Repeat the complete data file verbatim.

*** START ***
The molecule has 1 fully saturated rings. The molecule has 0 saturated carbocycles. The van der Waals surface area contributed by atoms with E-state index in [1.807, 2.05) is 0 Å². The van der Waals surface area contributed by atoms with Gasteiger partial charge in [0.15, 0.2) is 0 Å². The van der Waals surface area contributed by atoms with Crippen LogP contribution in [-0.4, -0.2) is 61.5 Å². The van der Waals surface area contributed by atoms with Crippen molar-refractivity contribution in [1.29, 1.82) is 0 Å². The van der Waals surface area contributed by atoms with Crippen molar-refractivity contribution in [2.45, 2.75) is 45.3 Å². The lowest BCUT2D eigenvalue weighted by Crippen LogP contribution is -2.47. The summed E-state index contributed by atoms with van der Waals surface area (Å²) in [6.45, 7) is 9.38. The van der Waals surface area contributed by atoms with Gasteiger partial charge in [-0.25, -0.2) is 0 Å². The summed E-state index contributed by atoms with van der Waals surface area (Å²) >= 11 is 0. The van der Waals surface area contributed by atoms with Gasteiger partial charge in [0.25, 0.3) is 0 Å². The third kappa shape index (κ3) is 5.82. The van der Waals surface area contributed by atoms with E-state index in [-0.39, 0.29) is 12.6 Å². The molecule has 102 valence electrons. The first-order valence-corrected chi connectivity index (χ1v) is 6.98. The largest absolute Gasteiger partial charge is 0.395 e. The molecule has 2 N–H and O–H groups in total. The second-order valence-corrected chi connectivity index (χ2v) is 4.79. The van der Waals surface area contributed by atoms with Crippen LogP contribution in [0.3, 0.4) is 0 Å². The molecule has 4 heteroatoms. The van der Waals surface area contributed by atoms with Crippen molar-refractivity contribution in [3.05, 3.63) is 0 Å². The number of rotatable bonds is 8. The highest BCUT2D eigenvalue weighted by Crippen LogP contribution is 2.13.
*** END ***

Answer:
The molecule has 1 fully saturated rings. The molecule has 0 saturated carbocycles. The van der Waals surface area contributed by atoms with E-state index in [1.807, 2.05) is 0 Å². The van der Waals surface area contributed by atoms with Gasteiger partial charge in [0.15, 0.2) is 0 Å². The van der Waals surface area contributed by atoms with Crippen LogP contribution in [-0.4, -0.2) is 61.5 Å². The van der Waals surface area contributed by atoms with Crippen molar-refractivity contribution in [1.29, 1.82) is 0 Å². The van der Waals surface area contributed by atoms with Crippen molar-refractivity contribution in [2.45, 2.75) is 45.3 Å². The lowest BCUT2D eigenvalue weighted by Crippen LogP contribution is -2.47. The summed E-state index contributed by atoms with van der Waals surface area (Å²) in [6.45, 7) is 9.38. The van der Waals surface area contributed by atoms with Gasteiger partial charge in [-0.25, -0.2) is 0 Å². The summed E-state index contributed by atoms with van der Waals surface area (Å²) >= 11 is 0. The van der Waals surface area contributed by atoms with Gasteiger partial charge in [0.25, 0.3) is 0 Å². The third kappa shape index (κ3) is 5.82. The van der Waals surface area contributed by atoms with E-state index in [-0.39, 0.29) is 12.6 Å². The molecule has 102 valence electrons. The first-order valence-corrected chi connectivity index (χ1v) is 6.98. The largest absolute Gasteiger partial charge is 0.395 e. The molecule has 2 N–H and O–H groups in total. The second-order valence-corrected chi connectivity index (χ2v) is 4.79. The van der Waals surface area contributed by atoms with Crippen LogP contribution in [0.3, 0.4) is 0 Å². The molecule has 4 heteroatoms. The van der Waals surface area contributed by atoms with Crippen molar-refractivity contribution in [3.05, 3.63) is 0 Å². The number of rotatable bonds is 8. The highest BCUT2D eigenvalue weighted by Crippen LogP contribution is 2.13.